1990: Diamond Stock of De Beers Earned Hefty Profits While Others Suffered Profit Squeeze
While we are not in business of offering stock market advice, the sudden slide of De Beers stock is of great interest to us and the entire diamond industry. The reasons for the this interest have little to do with stock market profits and losses and much to do the role which De Beers plays as the main steering mechanism of the diamond trade. Just this summer, De Beers was criticized for its hefty profits while sightholders and others in the industry suffered amid a profit squeeze. And the De Beers balance sheet remains healthy. In August, following the release of De Beers first half year results, stock analysts were pleased and projected sales of $5 billion by the end of the year.
>Why then a sudden stock slide — from a 52-week high of $37.75 to a current (as of Nov. 20) trading price of $21.69) — a 42% drop? Various explanations are offered by observers. One is that De Beers is not alone — gold stocks are down as well. But this is hard to understand since the latest data from the World Gold Council shows that demand for gold is up 11% for the first three quarters. The second explanation given is the disappointing nature of the Russian contract.
Still another explanation is the perception by many analysts’ of De Beers’ loss of control over the diamond market. One such analyst, Paul Goris, general manager of Antwerp Diamond Bank, speaking at the recent Financial Times Conference in London, commented that “one has to reconcile himself to the fact that the days of a predictable and stable market, an exclusive single-channelled supply and guaranteed profit are probably over.”
A fourth possibility lies with the competition from the introduction of new synthetics — such as C3’s moissanite colorless gemstones. Although C3 is not a synthetic diamond, but rather a fine substitute with the hardness of “9.25” on the Moh scale and other close similarities to diamonds, it’s still a potential competitive threat to diamonds since it can be graded on the color and clarity scale. In fact, the company is cooperating with the GIA as far as establishing standards of differentiation, since the C3 stone is not easily identified as a non-diamond by standard diamond testers.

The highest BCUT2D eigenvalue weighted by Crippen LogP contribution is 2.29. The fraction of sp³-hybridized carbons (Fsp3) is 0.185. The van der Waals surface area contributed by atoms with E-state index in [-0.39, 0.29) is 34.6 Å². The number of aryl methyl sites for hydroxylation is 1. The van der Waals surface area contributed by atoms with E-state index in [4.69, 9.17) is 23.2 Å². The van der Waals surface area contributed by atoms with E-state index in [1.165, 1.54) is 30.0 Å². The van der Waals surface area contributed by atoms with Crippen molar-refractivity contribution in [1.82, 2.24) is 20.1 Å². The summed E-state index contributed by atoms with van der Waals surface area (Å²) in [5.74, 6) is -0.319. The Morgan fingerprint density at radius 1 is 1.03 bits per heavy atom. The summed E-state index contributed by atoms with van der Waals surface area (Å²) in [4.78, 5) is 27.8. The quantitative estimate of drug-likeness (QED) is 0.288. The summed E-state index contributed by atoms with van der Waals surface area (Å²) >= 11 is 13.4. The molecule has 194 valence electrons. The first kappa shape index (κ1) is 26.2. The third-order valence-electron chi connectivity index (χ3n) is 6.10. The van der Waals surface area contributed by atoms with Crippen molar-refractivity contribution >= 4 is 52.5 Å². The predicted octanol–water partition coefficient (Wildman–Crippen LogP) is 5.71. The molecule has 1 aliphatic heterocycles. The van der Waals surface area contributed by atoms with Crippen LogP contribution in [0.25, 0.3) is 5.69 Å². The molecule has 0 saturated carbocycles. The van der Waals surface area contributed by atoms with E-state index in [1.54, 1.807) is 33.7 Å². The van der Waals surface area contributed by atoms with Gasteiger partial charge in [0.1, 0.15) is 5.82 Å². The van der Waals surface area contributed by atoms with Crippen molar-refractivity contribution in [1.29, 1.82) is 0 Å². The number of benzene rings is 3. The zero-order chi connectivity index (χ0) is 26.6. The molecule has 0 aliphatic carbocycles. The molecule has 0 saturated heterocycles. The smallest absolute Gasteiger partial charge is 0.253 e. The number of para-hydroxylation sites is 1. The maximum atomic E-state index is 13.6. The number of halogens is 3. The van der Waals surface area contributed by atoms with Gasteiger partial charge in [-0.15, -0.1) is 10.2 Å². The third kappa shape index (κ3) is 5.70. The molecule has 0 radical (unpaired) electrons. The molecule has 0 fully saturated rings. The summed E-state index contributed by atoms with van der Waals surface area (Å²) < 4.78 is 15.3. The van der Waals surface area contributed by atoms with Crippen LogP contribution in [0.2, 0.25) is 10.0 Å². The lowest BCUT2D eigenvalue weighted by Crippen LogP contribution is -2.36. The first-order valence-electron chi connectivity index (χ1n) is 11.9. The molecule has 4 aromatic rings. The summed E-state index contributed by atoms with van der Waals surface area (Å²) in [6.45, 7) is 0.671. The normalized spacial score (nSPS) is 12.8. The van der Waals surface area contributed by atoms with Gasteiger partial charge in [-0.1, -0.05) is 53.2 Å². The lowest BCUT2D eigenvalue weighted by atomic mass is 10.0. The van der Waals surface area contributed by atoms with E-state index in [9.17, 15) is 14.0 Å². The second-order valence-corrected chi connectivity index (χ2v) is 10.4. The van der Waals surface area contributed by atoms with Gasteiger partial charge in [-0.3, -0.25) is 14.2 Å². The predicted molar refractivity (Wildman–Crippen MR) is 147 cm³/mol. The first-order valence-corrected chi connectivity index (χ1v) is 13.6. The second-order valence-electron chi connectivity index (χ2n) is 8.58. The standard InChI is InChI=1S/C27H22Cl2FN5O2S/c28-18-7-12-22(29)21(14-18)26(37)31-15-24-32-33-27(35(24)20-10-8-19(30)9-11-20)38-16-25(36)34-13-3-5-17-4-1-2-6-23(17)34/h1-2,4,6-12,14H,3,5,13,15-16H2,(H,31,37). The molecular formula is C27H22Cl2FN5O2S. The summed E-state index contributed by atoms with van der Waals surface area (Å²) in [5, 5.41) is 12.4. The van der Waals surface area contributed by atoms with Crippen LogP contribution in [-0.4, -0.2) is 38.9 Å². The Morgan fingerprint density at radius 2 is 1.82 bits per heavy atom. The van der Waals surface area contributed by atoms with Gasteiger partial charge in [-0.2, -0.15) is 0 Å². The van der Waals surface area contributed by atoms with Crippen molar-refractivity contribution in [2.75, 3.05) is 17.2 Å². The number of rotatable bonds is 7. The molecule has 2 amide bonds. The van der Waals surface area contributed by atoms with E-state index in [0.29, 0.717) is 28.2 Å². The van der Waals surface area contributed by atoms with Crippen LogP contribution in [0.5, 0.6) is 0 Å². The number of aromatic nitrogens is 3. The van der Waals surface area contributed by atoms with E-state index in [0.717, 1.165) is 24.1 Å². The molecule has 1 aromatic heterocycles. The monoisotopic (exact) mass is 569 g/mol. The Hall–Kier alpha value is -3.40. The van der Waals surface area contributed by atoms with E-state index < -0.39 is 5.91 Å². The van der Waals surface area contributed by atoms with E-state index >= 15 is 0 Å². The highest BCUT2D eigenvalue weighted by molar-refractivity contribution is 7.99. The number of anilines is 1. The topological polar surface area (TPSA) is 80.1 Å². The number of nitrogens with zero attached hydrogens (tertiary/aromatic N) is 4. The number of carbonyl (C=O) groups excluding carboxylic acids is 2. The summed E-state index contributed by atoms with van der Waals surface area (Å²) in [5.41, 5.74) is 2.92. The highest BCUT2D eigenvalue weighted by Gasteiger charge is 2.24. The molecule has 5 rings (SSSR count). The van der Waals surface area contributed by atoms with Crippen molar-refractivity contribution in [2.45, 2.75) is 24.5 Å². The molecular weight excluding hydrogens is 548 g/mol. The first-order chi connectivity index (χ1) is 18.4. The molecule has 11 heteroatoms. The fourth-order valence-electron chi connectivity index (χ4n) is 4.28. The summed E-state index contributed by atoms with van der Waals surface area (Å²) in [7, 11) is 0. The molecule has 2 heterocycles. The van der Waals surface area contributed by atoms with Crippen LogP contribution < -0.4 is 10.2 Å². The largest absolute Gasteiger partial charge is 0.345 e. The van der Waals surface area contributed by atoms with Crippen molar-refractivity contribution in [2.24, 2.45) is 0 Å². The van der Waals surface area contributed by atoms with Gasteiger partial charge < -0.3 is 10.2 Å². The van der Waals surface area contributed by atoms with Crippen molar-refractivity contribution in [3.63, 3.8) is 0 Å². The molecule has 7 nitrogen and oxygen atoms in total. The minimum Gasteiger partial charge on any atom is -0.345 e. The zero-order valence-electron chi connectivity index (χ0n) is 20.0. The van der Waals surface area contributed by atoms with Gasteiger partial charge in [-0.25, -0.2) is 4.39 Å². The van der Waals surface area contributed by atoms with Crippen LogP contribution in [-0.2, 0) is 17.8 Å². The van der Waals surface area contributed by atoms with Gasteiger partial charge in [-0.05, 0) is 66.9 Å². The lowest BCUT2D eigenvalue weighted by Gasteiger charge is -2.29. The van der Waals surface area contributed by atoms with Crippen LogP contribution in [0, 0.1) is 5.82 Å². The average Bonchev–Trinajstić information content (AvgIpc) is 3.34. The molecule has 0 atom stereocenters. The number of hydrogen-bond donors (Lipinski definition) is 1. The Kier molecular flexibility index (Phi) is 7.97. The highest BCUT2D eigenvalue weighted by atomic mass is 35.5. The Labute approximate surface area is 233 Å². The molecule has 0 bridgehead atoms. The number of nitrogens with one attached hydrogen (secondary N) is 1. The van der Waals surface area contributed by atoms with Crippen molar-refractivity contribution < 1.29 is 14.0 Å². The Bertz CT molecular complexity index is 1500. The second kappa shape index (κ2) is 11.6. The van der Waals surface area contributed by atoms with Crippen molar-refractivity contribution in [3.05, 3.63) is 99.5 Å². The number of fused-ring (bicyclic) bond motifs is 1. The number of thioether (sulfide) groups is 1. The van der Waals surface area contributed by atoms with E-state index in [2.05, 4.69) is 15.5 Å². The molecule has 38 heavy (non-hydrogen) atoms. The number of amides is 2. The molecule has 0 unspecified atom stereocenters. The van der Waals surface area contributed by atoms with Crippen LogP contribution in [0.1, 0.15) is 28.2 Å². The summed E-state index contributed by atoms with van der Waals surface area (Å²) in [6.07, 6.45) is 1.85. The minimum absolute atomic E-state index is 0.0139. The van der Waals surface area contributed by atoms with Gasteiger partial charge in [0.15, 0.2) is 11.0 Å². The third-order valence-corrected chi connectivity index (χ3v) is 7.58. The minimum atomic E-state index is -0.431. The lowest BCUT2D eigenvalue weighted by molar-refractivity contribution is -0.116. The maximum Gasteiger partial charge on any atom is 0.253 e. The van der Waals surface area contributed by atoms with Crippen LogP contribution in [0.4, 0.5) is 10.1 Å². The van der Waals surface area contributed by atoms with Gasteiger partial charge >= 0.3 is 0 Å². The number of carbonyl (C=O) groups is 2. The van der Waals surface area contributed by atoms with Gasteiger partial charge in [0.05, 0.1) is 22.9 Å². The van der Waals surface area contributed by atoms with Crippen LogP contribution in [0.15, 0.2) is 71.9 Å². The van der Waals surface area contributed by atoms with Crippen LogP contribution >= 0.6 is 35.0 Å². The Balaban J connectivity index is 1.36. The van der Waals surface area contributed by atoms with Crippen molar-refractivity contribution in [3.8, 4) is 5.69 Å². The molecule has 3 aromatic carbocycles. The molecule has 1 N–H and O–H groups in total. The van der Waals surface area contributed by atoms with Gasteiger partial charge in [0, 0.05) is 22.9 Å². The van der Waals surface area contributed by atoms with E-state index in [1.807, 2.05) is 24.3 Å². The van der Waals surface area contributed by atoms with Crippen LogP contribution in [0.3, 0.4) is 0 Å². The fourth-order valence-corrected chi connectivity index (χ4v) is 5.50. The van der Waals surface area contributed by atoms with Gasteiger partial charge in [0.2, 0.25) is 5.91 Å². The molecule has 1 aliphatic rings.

Meanwhile, De Beers has also been denying reports of Russian progress on colorless synthetic diamonds, despite their admitted discussions with the Russians on the subject. Some sources say the Russians may not ultimately even be the first to introduce synthetic diamonds commercially.
The fifth and perhaps most pressing reason for the stock decline is the necessity for De Beers to cut their sales in the coming due to the dramatic drop in demand in Asia.
In conclusion, while we can’t assess the value of De Beers’ stock value, as far as the diamond business is concerned we need a strong De Beers to hold the whole industry together. As for the company itself, De Beers does meet that criterion of strength. And certainly this is also true of the further bolstering of its position as part of the giant Anglo American group and its formidable assets.
Argyle’s Mike Mitchell recently summed up the need for cooperation among competing diamond producers: “We need to move away from merely selling diamonds as a commodity. This only has one end: price competition. That is negative for us all. It is in everyone’s interest to have a stable diamond market with responsible players.”